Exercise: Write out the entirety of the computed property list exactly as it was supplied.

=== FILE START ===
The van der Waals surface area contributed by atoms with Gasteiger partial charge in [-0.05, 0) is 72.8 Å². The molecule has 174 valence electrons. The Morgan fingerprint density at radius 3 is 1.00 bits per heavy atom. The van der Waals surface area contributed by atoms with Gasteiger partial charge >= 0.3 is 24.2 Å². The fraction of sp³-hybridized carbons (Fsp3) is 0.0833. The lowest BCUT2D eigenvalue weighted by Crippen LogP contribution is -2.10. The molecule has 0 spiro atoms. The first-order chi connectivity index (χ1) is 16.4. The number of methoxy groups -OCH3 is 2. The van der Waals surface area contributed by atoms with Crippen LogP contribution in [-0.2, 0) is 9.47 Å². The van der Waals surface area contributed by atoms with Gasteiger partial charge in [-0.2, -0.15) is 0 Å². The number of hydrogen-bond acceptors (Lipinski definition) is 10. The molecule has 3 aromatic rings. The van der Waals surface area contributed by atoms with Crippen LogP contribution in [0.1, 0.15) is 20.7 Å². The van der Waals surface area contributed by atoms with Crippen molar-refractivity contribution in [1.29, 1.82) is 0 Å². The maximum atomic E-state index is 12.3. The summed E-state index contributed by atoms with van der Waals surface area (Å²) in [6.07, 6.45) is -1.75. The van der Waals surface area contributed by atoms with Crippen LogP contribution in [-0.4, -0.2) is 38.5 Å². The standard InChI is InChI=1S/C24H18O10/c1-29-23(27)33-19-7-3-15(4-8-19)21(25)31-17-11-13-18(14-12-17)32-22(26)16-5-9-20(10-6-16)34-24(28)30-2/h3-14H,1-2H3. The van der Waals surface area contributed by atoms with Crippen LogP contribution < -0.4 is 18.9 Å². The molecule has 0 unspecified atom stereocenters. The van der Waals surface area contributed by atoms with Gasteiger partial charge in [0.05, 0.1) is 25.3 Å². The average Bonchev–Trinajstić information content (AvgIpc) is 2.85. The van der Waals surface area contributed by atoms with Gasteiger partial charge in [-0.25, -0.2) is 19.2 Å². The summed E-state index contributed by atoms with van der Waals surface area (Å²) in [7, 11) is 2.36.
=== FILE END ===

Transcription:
The van der Waals surface area contributed by atoms with Gasteiger partial charge in [-0.05, 0) is 72.8 Å². The molecule has 174 valence electrons. The Morgan fingerprint density at radius 3 is 1.00 bits per heavy atom. The van der Waals surface area contributed by atoms with Gasteiger partial charge >= 0.3 is 24.2 Å². The fraction of sp³-hybridized carbons (Fsp3) is 0.0833. The lowest BCUT2D eigenvalue weighted by Crippen LogP contribution is -2.10. The molecule has 0 spiro atoms. The first-order chi connectivity index (χ1) is 16.4. The number of methoxy groups -OCH3 is 2. The van der Waals surface area contributed by atoms with Crippen LogP contribution in [-0.2, 0) is 9.47 Å². The van der Waals surface area contributed by atoms with Gasteiger partial charge in [-0.2, -0.15) is 0 Å². The number of hydrogen-bond acceptors (Lipinski definition) is 10. The molecule has 3 aromatic rings. The van der Waals surface area contributed by atoms with Crippen LogP contribution in [0.1, 0.15) is 20.7 Å². The van der Waals surface area contributed by atoms with Crippen molar-refractivity contribution in [1.29, 1.82) is 0 Å². The maximum atomic E-state index is 12.3. The summed E-state index contributed by atoms with van der Waals surface area (Å²) in [6.07, 6.45) is -1.75. The van der Waals surface area contributed by atoms with Crippen LogP contribution in [-0.4, -0.2) is 38.5 Å². The standard InChI is InChI=1S/C24H18O10/c1-29-23(27)33-19-7-3-15(4-8-19)21(25)31-17-11-13-18(14-12-17)32-22(26)16-5-9-20(10-6-16)34-24(28)30-2/h3-14H,1-2H3. The van der Waals surface area contributed by atoms with Crippen LogP contribution < -0.4 is 18.9 Å². The molecule has 0 unspecified atom stereocenters. The van der Waals surface area contributed by atoms with Gasteiger partial charge in [0.05, 0.1) is 25.3 Å². The average Bonchev–Trinajstić information content (AvgIpc) is 2.85. The van der Waals surface area contributed by atoms with Gasteiger partial charge in [-0.25, -0.2) is 19.2 Å². The summed E-state index contributed by atoms with van der Waals surface area (Å²) in [7, 11) is 2.36.